THREE people were arrested in Rutenga on Saturday driving a truck filled with 1 750kg of Compound D fertiliser worth over $129 000 meant for Presidential Inputs Scheme, which they had bought from farmers in the area and were planning on reselling.
Tavonga Chikuni (18), Maizivei Themba (33) and Maizivei Gariyakumwe (43) were intercepted by police and other security agents while they were travelling in a Toyota Ace truck.
Investigations revealed that they had bought the inputs from several farmers around Rutenga and they intended to sell the inputs.
Efforts are also being made to track down the farmers who allegedly sold them the inputs, since they are also breaking the contracts.
National police spokesperson Assistant Commissioner Paul Nyathi said the haul in the truck was 35 x 50kg bags of compound D fertiliser distributed under the Presidential Inputs Scheme valued at $129 000.
Recently, the Zimbabwe Anti-Corruption Commission’s reporting platforms were inundated with reports of some community leaders across the country, who are diverting and sabotaging Government’s major programme to uplift the rural poor out of poverty through Pfumvudza/Intwasa.
This corruption involves the distribution of inputs.
Pfumvudza was initiated by Government to increase rural household incomes and boost national food security but some elements among the teams tasked with inputs distribution are trying to make money from it.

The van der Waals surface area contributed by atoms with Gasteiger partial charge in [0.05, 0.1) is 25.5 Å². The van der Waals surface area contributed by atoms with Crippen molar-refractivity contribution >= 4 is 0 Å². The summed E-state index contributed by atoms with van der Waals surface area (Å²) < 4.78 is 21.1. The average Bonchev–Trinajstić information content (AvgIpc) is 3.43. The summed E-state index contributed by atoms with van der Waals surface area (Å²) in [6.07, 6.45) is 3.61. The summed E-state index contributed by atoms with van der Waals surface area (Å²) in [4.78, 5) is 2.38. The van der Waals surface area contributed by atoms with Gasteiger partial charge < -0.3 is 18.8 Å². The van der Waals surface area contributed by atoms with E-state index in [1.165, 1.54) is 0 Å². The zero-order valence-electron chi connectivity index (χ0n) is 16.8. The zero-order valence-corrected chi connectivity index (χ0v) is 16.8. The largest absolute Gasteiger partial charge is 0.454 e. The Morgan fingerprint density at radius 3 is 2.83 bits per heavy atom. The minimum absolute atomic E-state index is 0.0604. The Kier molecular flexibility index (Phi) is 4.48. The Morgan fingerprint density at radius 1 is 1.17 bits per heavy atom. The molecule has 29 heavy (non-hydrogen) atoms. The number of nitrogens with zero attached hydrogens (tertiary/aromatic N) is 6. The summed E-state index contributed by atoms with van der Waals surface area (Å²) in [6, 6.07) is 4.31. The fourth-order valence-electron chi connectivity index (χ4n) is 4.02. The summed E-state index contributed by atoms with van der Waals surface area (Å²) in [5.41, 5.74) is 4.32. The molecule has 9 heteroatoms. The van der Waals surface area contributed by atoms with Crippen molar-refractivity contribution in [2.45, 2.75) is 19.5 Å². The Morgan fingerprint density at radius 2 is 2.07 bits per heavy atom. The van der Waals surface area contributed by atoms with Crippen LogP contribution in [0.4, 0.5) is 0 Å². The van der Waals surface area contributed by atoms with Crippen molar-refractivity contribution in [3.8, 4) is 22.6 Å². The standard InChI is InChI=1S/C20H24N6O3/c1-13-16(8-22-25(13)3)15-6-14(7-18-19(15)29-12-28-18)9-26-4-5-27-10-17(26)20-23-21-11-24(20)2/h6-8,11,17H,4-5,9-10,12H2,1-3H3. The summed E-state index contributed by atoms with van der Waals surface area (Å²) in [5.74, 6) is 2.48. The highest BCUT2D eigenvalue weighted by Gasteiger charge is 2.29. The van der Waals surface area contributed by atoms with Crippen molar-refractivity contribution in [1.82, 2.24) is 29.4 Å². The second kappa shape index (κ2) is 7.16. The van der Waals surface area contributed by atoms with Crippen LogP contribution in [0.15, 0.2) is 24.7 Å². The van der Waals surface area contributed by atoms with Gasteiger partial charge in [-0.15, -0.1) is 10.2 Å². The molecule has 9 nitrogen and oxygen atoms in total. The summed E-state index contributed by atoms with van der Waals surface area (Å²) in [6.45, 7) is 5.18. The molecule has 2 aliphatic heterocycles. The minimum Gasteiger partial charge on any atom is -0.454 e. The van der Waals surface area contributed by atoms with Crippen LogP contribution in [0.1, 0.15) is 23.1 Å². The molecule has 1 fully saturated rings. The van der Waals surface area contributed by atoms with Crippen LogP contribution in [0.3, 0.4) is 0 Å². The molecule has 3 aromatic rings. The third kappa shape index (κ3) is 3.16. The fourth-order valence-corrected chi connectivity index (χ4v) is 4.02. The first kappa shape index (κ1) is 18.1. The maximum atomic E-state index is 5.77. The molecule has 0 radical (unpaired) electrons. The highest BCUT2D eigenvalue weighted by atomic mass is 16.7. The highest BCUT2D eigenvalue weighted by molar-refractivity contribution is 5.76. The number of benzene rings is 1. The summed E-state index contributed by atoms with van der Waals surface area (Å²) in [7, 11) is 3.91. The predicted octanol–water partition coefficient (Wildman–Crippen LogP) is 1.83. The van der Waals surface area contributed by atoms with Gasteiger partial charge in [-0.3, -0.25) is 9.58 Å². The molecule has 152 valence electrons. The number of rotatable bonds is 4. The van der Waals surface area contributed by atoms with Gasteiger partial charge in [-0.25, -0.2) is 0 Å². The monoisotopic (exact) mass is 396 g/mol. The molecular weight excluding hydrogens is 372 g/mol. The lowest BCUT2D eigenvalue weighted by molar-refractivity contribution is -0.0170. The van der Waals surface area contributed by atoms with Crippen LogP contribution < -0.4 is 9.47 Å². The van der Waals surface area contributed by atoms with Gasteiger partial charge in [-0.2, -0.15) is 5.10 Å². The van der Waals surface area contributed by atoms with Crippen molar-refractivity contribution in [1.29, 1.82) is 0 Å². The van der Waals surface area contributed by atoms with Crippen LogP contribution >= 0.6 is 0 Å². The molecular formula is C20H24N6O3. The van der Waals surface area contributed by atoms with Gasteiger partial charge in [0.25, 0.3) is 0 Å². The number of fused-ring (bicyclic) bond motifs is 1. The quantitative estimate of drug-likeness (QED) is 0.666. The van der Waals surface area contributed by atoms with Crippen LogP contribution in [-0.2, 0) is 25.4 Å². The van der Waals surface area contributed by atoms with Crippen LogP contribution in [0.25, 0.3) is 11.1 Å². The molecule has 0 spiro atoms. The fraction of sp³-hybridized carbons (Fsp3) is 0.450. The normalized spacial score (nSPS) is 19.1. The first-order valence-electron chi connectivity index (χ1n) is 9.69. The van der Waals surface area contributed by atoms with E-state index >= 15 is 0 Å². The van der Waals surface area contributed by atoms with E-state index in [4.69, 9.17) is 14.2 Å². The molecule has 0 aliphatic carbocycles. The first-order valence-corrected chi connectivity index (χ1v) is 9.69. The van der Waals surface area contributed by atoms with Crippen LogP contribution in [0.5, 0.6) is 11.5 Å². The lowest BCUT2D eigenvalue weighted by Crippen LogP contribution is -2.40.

ZACC then issued a warning to teams tasked with distribution of the inputs to desist from corrupt tendencies saying they will soon be arrested.
Government set aside $152 million for the transportation of inputs from Grain Marketing Board depots to Wards where farmers can easily access them but some councillors and transporters were demanding money from farmers for the transportation of the Pfumvudza/Intwasa inputs.
Government is intensifying efforts to boost agricultural production through Pfumvudza/Intwasa to guarantee food self-sufficiency and commercialise smallholder agriculture.
Pfumvudza/Intwasa is a concept aimed at climate-proofing agriculture by adopting conservation farming techniques and involves the utilisation of small pieces of land and applying the correct agronomic practices for higher returns.
The concept, which will be applied to maize, traditional grains and soyabeans will also commercialise smallholder agriculture.Herald.